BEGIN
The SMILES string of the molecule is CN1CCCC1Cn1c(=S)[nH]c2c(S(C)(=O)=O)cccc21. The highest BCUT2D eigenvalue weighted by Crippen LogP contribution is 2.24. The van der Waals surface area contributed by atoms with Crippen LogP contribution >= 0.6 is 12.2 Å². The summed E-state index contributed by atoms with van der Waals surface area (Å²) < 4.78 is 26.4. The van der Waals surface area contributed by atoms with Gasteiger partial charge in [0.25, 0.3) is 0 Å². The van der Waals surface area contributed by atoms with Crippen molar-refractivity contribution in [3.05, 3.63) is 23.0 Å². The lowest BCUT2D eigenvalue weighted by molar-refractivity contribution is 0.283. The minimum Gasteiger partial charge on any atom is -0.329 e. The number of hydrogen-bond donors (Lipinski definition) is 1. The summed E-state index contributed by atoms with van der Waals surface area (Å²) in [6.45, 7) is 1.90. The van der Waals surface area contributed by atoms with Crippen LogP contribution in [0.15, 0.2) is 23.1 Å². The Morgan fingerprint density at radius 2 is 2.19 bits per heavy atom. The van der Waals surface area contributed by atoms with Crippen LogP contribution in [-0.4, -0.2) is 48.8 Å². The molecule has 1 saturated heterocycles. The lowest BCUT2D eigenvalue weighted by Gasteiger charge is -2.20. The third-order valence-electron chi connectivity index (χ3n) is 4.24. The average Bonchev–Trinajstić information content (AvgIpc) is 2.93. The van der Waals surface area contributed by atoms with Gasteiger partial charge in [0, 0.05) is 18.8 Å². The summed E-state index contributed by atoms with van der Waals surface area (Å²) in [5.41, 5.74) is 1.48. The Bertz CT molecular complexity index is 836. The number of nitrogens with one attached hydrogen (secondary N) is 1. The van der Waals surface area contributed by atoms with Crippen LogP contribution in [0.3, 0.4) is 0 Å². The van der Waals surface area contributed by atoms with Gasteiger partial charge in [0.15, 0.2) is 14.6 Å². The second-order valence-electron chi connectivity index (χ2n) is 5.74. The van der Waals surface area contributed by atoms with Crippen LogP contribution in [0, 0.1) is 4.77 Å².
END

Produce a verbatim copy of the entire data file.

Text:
The SMILES string of the molecule is CN1CCCC1Cn1c(=S)[nH]c2c(S(C)(=O)=O)cccc21. The highest BCUT2D eigenvalue weighted by Crippen LogP contribution is 2.24. The van der Waals surface area contributed by atoms with Crippen LogP contribution >= 0.6 is 12.2 Å². The summed E-state index contributed by atoms with van der Waals surface area (Å²) < 4.78 is 26.4. The van der Waals surface area contributed by atoms with Gasteiger partial charge in [0.25, 0.3) is 0 Å². The van der Waals surface area contributed by atoms with Crippen molar-refractivity contribution in [3.05, 3.63) is 23.0 Å². The lowest BCUT2D eigenvalue weighted by molar-refractivity contribution is 0.283. The minimum Gasteiger partial charge on any atom is -0.329 e. The number of hydrogen-bond donors (Lipinski definition) is 1. The summed E-state index contributed by atoms with van der Waals surface area (Å²) in [6.45, 7) is 1.90. The van der Waals surface area contributed by atoms with Crippen LogP contribution in [0.15, 0.2) is 23.1 Å². The Morgan fingerprint density at radius 2 is 2.19 bits per heavy atom. The van der Waals surface area contributed by atoms with Crippen LogP contribution in [-0.4, -0.2) is 48.8 Å². The molecule has 1 saturated heterocycles. The lowest BCUT2D eigenvalue weighted by Gasteiger charge is -2.20. The third-order valence-electron chi connectivity index (χ3n) is 4.24. The average Bonchev–Trinajstić information content (AvgIpc) is 2.93. The van der Waals surface area contributed by atoms with Gasteiger partial charge in [0, 0.05) is 18.8 Å². The summed E-state index contributed by atoms with van der Waals surface area (Å²) in [5.41, 5.74) is 1.48. The Bertz CT molecular complexity index is 836. The number of nitrogens with one attached hydrogen (secondary N) is 1. The van der Waals surface area contributed by atoms with Crippen LogP contribution in [0.3, 0.4) is 0 Å². The van der Waals surface area contributed by atoms with Gasteiger partial charge in [0.15, 0.2) is 14.6 Å². The second-order valence-electron chi connectivity index (χ2n) is 5.74. The van der Waals surface area contributed by atoms with Crippen LogP contribution in [0, 0.1) is 4.77 Å².